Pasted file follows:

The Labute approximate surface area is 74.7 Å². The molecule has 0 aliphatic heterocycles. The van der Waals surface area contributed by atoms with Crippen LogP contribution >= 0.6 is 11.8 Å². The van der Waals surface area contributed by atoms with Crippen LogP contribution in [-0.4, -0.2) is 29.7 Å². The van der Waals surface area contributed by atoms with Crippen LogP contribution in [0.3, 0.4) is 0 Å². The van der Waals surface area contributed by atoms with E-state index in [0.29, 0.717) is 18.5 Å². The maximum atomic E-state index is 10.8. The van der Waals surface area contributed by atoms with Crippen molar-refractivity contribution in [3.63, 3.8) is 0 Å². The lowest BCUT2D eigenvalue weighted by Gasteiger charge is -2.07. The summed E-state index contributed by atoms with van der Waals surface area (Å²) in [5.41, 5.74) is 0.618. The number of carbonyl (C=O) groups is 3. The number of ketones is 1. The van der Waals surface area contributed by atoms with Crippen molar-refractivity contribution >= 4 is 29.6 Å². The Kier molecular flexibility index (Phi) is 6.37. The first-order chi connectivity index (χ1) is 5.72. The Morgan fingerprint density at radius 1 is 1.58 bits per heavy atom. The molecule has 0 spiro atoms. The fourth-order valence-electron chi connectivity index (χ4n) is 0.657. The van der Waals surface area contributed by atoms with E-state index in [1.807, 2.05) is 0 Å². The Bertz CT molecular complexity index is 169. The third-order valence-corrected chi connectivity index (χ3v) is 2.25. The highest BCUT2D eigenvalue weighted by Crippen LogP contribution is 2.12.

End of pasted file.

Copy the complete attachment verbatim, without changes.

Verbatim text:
The Labute approximate surface area is 74.7 Å². The molecule has 0 aliphatic heterocycles. The van der Waals surface area contributed by atoms with Crippen LogP contribution >= 0.6 is 11.8 Å². The van der Waals surface area contributed by atoms with Crippen LogP contribution in [-0.4, -0.2) is 29.7 Å². The van der Waals surface area contributed by atoms with Crippen LogP contribution in [0.3, 0.4) is 0 Å². The van der Waals surface area contributed by atoms with E-state index in [0.29, 0.717) is 18.5 Å². The maximum atomic E-state index is 10.8. The van der Waals surface area contributed by atoms with Crippen molar-refractivity contribution in [3.63, 3.8) is 0 Å². The lowest BCUT2D eigenvalue weighted by Gasteiger charge is -2.07. The summed E-state index contributed by atoms with van der Waals surface area (Å²) in [5.41, 5.74) is 0.618. The number of carbonyl (C=O) groups is 3. The number of ketones is 1. The van der Waals surface area contributed by atoms with Crippen molar-refractivity contribution >= 4 is 29.6 Å². The Kier molecular flexibility index (Phi) is 6.37. The first-order chi connectivity index (χ1) is 5.72. The Morgan fingerprint density at radius 1 is 1.58 bits per heavy atom. The molecule has 0 spiro atoms. The fourth-order valence-electron chi connectivity index (χ4n) is 0.657. The van der Waals surface area contributed by atoms with E-state index in [1.807, 2.05) is 0 Å². The Bertz CT molecular complexity index is 169. The third-order valence-corrected chi connectivity index (χ3v) is 2.25. The highest BCUT2D eigenvalue weighted by Crippen LogP contribution is 2.12.